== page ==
When Gregg Warland, of Fort Dodge, arrived at U.S. Marine Corps boot camp in 1978, he already had some military experience under his belt.
He went to high school at the Wentworth Military Academy in Lexington, Mo.
"It was a private school," he said. "We wore uniforms and had supervised study."
-Messenger photo by Hans Madsen
Marine veteran Gregg Warland, of Fort Dodge, holds a flag flown over a base in Afghanistan. Warland, who served during the Cold War, is active in several local organizations that help his fellow veterans.
His Cold War-era Marine Corps service took place in Camp Lejeune, N.C.
While his official designation was infantryman, he worked as a printer.
"We printed a lot of forms and overlaying maps," he said.
During field exercises, they would work in a semitrailer with a press installed in it.
"We would go out into the field and put nets over it," he said.
In addition, he also served a year on the base's rifle team and the marksmanship training unit.
He found life in the Corps gave him an interesting exposure to Marines from all over the U.S.
"You'd become friends with a guy from Jersey who wore slacks and went to discos," he said. "Here in Iowa it was jeans and flannel."
He enjoyed that diversity and the camaraderie the Marine Corps offered.
Once he finished his enlistment in 1982, he joined the Army Reserve. He was assigned to a supply and transport unit stationed in Ames. At the same time, he worked full time, attended Iowa State University and got married.
He's now keeping busy with several veterans organizations dedicated to helping those who served.
He joined the Patriot Guard in 2008. They help with body escorts and form flaglines at military funerals.
He's also a member of the American Legion Riders and is currently the Fort Dodge chapter's vice president.
The group hosts the annual J.J. Bonnell Memorial Poker run, which provides a scholarship for a St. Edmond High School graduate.
In addition, he's also the Commander of the Sons of the American Legion.
The group, for sons of Legion members, is part of the Legion family that also includes the Auxiliary.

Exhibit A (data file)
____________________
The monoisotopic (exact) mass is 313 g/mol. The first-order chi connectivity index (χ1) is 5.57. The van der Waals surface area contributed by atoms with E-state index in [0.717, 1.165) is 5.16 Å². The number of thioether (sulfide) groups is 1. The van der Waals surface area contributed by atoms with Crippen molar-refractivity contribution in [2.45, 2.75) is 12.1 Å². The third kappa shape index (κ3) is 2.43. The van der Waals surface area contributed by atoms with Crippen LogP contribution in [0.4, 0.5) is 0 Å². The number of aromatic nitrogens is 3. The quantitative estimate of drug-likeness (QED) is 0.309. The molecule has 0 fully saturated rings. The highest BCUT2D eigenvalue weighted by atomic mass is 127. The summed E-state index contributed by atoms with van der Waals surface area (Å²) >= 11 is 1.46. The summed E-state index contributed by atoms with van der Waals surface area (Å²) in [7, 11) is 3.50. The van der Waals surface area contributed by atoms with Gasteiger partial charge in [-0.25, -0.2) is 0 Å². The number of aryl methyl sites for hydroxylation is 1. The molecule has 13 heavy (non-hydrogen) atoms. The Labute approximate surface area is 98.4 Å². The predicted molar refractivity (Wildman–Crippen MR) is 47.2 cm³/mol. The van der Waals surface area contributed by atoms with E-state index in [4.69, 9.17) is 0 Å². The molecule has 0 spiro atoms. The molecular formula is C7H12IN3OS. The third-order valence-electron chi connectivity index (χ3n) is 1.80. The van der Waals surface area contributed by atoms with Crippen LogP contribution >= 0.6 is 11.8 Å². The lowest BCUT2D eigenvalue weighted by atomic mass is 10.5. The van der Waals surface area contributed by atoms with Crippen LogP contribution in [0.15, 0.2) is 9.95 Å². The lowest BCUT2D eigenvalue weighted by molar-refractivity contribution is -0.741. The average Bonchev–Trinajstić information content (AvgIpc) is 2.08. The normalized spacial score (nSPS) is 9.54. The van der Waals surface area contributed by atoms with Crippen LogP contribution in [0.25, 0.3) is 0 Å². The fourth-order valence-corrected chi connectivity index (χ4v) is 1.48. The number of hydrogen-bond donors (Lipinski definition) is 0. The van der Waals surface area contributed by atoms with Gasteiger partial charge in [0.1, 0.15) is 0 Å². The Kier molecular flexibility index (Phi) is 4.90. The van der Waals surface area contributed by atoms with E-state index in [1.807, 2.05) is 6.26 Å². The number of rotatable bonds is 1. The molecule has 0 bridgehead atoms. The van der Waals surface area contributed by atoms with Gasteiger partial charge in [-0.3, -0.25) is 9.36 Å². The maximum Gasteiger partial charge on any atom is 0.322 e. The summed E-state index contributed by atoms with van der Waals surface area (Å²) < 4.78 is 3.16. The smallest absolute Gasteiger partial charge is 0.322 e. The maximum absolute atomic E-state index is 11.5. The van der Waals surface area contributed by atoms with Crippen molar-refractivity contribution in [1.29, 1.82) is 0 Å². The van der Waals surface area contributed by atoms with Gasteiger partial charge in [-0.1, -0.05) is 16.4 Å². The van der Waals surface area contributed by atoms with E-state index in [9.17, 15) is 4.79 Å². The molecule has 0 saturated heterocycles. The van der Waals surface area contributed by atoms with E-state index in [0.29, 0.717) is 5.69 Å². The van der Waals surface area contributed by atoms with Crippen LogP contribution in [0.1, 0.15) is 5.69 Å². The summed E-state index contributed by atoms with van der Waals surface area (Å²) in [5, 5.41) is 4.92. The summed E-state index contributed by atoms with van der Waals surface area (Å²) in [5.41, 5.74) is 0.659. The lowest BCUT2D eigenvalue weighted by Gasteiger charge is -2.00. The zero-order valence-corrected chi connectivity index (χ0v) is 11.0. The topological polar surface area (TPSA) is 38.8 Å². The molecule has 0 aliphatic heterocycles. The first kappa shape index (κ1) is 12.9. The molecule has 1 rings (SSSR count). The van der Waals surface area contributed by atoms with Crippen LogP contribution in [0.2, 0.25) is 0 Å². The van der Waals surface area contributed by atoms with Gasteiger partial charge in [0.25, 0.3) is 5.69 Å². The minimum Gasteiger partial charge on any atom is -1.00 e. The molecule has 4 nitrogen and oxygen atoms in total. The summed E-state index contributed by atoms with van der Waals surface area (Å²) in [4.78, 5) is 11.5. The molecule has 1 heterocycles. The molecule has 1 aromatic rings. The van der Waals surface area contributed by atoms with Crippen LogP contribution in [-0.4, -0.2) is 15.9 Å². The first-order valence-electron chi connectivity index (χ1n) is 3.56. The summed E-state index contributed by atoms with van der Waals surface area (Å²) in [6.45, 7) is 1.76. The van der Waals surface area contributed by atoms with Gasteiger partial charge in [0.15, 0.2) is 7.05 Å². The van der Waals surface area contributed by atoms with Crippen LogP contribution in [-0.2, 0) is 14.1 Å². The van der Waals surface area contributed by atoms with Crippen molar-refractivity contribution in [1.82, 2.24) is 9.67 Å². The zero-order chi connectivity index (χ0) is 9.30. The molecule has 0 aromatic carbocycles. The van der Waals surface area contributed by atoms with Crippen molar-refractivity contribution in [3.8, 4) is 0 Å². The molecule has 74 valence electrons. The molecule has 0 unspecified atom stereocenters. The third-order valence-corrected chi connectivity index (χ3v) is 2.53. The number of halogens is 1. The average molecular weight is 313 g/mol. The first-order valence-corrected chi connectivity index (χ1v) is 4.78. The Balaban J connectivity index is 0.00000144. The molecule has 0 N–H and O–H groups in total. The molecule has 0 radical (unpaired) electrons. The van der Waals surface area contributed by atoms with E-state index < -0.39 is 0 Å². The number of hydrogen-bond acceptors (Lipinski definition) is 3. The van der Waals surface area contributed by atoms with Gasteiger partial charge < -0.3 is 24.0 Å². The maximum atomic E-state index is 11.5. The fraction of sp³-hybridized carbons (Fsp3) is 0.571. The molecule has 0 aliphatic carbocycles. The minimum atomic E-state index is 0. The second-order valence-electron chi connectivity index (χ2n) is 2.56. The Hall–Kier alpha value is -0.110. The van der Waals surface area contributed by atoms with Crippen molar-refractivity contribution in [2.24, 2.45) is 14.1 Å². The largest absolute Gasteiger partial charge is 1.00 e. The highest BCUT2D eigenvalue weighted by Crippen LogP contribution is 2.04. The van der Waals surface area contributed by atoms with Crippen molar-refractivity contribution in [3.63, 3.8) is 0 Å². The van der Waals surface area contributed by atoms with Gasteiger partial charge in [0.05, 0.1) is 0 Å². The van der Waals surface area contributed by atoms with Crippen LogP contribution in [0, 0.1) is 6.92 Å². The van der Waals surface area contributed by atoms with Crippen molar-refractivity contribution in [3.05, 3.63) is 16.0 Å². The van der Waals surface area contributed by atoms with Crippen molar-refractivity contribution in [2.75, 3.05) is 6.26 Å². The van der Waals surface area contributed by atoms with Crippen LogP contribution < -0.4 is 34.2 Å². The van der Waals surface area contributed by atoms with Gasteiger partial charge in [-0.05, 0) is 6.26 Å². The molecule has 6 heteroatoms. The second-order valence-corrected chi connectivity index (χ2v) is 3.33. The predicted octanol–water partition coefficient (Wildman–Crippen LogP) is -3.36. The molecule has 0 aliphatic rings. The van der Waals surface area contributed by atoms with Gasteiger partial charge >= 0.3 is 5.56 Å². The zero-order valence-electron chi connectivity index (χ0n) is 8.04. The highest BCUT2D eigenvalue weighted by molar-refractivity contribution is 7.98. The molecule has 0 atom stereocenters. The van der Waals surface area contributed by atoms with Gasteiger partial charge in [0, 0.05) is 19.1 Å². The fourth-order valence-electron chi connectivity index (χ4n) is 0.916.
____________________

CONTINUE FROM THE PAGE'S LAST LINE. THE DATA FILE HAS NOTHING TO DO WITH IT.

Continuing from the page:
He's also a member of the Mid-Iowa detachment of the Marine Corps League.
The group helps fellow mellow Marines and serves as a resource and connection.
Wardell is also part of a program with his fellow Legion Riders where they visit veterans in local nursing homes. They go one Saturday a month from September to August.
The special relationship and bond between veterans helps the residents.
"A lot of them will talk about things they don't talk about with their family," he said. "It all goes on the table, we understand, you understand."
He's also active in helping Enabled Veterans Outdoors. The local group has a 40-acre plot near Humboldt where disabled veterans can hunt deer and turkey. There are trails that lead to chair-accessible hunting blinds.
He frequently takes hunters out for another experience.
"I will take those guys pheasant hunting," he said.
His latest service has been becoming a volunteer at the Paula J. Baber Hospice Home; he completed their volunteer training in May.
He visits with residents and has found that for many, there are times where they find it easier to talk to a fellow veteran rather than a family member.
He is currently working with the Hospice Home to get a "We Honor Vets" program going at the center that might include such things as flags on patients' doors and other ways to honor them.
He's also been involved with the Brushy Creek Area Honor Flights.
He went on the Sept. 10 flight as a guardian and is hoping to go again with his dad, Robert Warland, in May.
He's glad to see those vets get recognition for their sacrifice.
"They never asked for anything," he said.
He's also involved with the Incarcerated Veterans Organization at the Fort Dodge Correctional Facility. He's proud of the many things the group has done. They help sponsor Leader Dogs, provide Christmas gifts for visitors' children and roses for moms visiting on Mother's Day.
"I'm their liaison with the outside world," he said.
He became involved with the group when they sent a donation.
"They heard about the poker run," he said. "They sent us a check for $500."
The group also helped provide a memorial stone for Lt. Terrence H. Griffey. The Fort Dodge native was killed on May 26, 1966, in South Vietnam.
Griffey is near and dear to Warland. He wears a memory bracelet with Griffey's name. Griffey is also honored with an annual award at St. Edmond High School for the student with the greatest combined academic and athletic performance.
"I buy the winner of that award a bracelet like mine," Warland said.